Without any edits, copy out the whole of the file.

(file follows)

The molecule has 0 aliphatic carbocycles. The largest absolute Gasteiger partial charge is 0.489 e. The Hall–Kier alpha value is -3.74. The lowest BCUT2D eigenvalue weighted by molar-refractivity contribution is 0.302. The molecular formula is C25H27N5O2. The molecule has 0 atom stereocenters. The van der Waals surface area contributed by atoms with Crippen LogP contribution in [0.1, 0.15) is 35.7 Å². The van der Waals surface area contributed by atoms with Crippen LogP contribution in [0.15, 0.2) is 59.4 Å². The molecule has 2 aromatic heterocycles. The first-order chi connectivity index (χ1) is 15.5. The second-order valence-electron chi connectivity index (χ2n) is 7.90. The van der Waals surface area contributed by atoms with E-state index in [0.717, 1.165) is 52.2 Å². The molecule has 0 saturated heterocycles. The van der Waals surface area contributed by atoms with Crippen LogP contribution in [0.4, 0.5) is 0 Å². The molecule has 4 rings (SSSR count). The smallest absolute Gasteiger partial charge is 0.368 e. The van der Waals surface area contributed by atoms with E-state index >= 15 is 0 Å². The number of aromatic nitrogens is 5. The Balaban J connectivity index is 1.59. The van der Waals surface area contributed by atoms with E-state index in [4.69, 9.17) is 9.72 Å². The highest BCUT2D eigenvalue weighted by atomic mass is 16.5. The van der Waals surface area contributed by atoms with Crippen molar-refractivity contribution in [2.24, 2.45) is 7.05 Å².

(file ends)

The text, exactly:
The molecule has 0 aliphatic carbocycles. The largest absolute Gasteiger partial charge is 0.489 e. The Hall–Kier alpha value is -3.74. The lowest BCUT2D eigenvalue weighted by molar-refractivity contribution is 0.302. The molecular formula is C25H27N5O2. The molecule has 0 atom stereocenters. The van der Waals surface area contributed by atoms with Crippen LogP contribution in [0.1, 0.15) is 35.7 Å². The van der Waals surface area contributed by atoms with Crippen LogP contribution in [0.15, 0.2) is 59.4 Å². The molecule has 2 aromatic heterocycles. The first-order chi connectivity index (χ1) is 15.5. The second-order valence-electron chi connectivity index (χ2n) is 7.90. The van der Waals surface area contributed by atoms with E-state index in [0.717, 1.165) is 52.2 Å². The molecule has 0 saturated heterocycles. The van der Waals surface area contributed by atoms with Crippen LogP contribution in [0.4, 0.5) is 0 Å². The molecule has 4 rings (SSSR count). The smallest absolute Gasteiger partial charge is 0.368 e. The van der Waals surface area contributed by atoms with E-state index >= 15 is 0 Å². The number of aromatic nitrogens is 5. The Balaban J connectivity index is 1.59. The van der Waals surface area contributed by atoms with E-state index in [4.69, 9.17) is 9.72 Å². The highest BCUT2D eigenvalue weighted by atomic mass is 16.5. The van der Waals surface area contributed by atoms with Crippen molar-refractivity contribution in [2.24, 2.45) is 7.05 Å².